Philippines to withdraw from International Criminal Court

German government must strengthen the criminal court – Human rights will not be respected without an end to impunity (Press Release)

President Duterte announced that the state will leave the ICC with immediate effect. Photo: public domain

After the Philippines announced plans to leave the International Criminal Court (ICC), the Society for Threatened Peoples (STP) demanded Germany to show more commitment in the global struggle against impunity. “The new German government must discuss measures to strengthen the ICC and the global fight against impunity. As one of the most dedicated founding members of the court, Germany can no longer watch as more and more states turn away from the court in disappointment. After all, the only possible way to enforce human rights on a global level is to take the struggle against impunity seriously,” explained Ulrich Delius, the STP’s director, in Göttingen on Wednesday.

Thus, the human rights organization suggested that the overburdened investigative bodies of the ICC should be granted more funds in order to enable more credible and more competent investigations. “This would be an effective approach to meet the criticism of the African states, which are accusing the ICC of one-sidedly focusing on Africa,” Delius said.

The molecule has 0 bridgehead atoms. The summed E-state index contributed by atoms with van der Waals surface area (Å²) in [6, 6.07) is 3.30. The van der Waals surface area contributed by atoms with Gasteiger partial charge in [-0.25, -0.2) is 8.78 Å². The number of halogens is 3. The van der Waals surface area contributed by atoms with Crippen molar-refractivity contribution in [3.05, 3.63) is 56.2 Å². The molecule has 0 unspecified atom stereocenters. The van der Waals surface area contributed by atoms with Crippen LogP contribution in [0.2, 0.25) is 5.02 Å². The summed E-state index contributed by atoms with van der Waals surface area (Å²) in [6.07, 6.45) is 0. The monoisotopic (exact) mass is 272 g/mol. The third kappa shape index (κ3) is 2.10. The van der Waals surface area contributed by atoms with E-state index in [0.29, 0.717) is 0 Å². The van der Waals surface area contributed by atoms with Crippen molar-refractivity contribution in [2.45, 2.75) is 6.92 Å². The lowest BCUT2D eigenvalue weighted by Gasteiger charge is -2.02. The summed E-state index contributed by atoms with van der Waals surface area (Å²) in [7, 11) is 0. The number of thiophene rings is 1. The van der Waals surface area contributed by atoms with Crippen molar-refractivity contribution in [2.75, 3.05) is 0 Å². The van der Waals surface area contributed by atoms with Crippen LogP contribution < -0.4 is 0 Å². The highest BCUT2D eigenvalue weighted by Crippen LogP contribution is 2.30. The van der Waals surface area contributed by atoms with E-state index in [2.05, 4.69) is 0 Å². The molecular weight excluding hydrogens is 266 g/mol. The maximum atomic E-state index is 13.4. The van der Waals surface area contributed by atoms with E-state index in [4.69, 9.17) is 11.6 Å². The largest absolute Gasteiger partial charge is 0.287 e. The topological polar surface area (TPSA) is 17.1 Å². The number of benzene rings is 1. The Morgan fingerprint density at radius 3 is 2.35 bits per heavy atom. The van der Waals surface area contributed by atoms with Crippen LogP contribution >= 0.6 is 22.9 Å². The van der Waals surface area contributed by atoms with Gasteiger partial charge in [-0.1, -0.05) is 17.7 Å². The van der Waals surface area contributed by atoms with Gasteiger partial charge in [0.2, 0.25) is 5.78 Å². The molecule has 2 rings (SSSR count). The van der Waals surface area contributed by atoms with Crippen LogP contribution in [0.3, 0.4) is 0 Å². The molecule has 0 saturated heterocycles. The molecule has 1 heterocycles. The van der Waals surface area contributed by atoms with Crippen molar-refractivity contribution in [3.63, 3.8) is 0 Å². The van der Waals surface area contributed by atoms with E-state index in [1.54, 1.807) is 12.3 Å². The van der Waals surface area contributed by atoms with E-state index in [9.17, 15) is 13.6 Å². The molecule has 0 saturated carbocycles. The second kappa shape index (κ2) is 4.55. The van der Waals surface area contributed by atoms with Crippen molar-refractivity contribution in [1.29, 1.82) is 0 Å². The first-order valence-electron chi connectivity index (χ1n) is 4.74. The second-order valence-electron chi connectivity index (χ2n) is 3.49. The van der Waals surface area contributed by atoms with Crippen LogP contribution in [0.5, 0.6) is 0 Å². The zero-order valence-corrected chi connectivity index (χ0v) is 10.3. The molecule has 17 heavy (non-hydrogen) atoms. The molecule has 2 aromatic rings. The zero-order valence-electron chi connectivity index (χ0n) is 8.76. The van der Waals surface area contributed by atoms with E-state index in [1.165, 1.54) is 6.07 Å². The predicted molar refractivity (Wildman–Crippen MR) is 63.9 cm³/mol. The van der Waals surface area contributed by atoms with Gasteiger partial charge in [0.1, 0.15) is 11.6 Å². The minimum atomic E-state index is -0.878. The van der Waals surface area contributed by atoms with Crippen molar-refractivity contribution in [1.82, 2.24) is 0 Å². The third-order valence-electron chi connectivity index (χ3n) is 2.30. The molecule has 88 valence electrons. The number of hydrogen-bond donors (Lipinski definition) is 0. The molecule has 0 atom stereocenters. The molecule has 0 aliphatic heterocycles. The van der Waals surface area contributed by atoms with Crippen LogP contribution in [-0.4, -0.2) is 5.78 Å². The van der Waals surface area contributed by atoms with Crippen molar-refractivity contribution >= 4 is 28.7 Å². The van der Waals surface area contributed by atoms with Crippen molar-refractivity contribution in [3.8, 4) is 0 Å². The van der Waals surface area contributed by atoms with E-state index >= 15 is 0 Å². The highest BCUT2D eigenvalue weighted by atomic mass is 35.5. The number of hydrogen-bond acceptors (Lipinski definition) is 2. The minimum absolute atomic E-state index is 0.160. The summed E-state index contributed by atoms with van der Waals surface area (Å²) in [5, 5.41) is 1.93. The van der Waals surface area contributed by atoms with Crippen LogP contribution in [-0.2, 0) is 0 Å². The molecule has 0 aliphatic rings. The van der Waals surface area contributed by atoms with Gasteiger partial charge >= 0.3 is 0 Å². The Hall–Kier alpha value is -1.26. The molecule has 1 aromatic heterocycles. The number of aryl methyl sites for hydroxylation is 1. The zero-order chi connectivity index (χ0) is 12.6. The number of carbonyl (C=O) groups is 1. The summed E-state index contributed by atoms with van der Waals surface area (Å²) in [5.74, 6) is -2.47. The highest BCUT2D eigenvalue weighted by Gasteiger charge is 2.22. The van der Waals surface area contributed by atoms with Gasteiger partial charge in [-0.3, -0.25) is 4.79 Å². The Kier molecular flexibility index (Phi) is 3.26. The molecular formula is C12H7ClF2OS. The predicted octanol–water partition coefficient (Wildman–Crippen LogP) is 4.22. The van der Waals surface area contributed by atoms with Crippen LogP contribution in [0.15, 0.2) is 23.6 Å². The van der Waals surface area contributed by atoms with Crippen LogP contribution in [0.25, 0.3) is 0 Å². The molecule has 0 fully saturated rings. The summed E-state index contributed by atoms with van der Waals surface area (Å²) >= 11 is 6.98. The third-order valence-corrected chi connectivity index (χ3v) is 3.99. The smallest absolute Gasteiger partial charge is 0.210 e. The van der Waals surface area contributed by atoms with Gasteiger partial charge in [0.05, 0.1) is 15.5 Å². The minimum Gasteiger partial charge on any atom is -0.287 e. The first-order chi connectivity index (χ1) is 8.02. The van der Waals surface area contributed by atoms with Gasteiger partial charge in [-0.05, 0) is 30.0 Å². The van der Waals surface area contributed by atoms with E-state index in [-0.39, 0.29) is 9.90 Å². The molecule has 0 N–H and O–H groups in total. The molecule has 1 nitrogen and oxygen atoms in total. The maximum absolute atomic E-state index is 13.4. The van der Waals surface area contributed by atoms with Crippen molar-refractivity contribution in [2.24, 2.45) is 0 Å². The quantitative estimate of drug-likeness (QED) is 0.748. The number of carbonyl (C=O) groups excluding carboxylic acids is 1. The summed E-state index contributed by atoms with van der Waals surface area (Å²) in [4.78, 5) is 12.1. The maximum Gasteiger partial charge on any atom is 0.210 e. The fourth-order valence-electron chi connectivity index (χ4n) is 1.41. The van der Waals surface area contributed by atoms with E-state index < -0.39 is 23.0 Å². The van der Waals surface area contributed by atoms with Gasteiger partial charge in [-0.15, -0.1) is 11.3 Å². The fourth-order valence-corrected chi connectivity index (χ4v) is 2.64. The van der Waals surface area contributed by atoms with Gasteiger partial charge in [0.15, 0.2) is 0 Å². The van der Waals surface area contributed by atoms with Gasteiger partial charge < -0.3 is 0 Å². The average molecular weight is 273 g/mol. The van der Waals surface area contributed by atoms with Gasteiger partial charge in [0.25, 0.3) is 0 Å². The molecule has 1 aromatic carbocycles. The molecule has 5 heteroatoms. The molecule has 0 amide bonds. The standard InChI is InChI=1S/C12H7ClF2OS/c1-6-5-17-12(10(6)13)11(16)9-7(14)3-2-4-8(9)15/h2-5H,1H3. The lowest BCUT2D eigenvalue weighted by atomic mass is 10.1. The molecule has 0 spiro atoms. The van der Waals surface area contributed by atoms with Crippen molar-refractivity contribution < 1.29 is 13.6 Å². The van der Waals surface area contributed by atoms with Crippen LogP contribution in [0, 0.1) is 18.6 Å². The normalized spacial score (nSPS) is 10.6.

“The Philippines’ plans to leave the ICC are a bad sign – and it is especially the indigenous peoples on the embattled island of Mindanao who are losing all hope for an end to the violence and lawlessness. Apparently, the judiciary of the Philippines knows no justice for the Lumad people. Dozens of members of the army or of militia groups have gone unpunished for their crimes against the Lumad, because no court in the Philippines dares to sentence them. President Duterte’s decision will cemented the culture of impunity in the country,” Delius stated. Today, Duterte announced that the state will leave the ICC with immediate effect. The president is reacting to an ICC investigation into the violent deaths of more than 10,000 people in connection with the anti-drug struggle in the Philippines.

Duterte, who was born on Mindanao, has often boasted to be a friend of the Lumad. But the situation of the indigenous people in Mindanao has turned to the worse since he was elected in June 2016. Recently, the UN Special Rapporteur on Indigenous Peoples, Victoria Tauli Corpuz (who is from the Philippines), had demanded an end to impunity for crimes against the Lumad – and Duterte had then insulted her in such a way that the UN High Commissioner for Human Rights, Zeid Ra’ad Al Hussein, advised him to visit a psychiatrist.